It’s set in a limestone cave with a single opening in the ceiling providing the perfect opportunity for rays of sunlight to show off the natural beauty of the water. The cavern itself is humid and steamy, but the water is cool–most of the waters fresh waters under the Yucatan stay at a constant 76 degrees Fahrenheit (25 degrees Celsius) year-round–and stunningly clear. With small bats nesting on the ceiling, small black fish in the water, and limestone formations overhanging the water, it’s a unique and atmospheric place for a refreshing dip to escape the Yucatán’s heat.
From the photos, you might think that the colors are artificial, something like the gaudy light shows of Ruby Falls in Tennessee. But they’re really not. The water, in particular, really does show up that blue from the sunlight streaming through the small hole in the ceiling. There is some artificial lighting for the very sensible reason of being able to see, but it’s not colored for dramatic effect. The camera’s sensor manages to make better use of the low light than the human eye, bringing out some details and colors that aren’t as clearly apparent, but the colors are pretty much as you see them.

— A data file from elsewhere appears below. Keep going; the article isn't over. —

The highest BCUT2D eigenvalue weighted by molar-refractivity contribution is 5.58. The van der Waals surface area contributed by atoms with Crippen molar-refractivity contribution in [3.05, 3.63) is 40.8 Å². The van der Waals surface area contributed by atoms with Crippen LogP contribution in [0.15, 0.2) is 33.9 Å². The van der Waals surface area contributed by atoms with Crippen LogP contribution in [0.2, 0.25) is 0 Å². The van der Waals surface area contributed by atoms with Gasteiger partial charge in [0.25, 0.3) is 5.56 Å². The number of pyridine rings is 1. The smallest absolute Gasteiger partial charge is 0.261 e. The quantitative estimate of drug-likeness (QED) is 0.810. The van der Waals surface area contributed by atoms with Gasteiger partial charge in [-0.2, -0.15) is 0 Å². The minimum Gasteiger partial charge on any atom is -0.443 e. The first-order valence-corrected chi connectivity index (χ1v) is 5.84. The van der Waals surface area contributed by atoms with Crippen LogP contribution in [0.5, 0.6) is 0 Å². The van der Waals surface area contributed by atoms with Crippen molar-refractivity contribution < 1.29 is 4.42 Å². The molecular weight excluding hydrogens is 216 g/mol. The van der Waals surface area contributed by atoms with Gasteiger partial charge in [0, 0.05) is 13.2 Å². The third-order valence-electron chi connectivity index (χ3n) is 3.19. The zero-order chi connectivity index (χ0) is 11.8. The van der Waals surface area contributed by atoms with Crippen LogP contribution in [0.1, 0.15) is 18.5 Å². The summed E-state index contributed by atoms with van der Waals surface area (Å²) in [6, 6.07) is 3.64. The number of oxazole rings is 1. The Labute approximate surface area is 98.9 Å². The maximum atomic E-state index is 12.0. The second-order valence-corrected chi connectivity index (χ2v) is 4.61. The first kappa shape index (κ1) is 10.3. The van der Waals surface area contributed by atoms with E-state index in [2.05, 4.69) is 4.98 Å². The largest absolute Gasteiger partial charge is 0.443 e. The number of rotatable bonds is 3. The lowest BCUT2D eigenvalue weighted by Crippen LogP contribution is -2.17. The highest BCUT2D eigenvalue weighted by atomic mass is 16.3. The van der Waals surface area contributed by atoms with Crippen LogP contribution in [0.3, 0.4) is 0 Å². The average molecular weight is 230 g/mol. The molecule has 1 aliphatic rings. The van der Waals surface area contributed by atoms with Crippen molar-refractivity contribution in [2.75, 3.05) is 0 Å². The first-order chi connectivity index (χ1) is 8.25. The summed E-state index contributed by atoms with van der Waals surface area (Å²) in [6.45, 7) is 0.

Cenote Dzitnup these days is used as a swimming hole. Two ropes have been extended across the water, presumably for the less confident swimmers, and a wooden walkway has been built across one side to provide access. And there’s a lifeguard on duty whenever the cenote is open to visitors.
Photos of Cenote Dzitnup / Cenote X’keken
What to Know Before You Go to Cenote Dzitnup
Getting to Cenote Dzitnup is easy. It’s only a few minutes’ drive outside Valladolid and easy to find. Or if you prefer, it’s also an easy bicycle ride along straight, flat roads. From the parking lot, it’s only a few dozen feet down a narrow passageway carved out of the rock into the main cavern. I’ve been there a couple of times now and never found the place crowded, although the size of the parking lot suggests that it can get busy.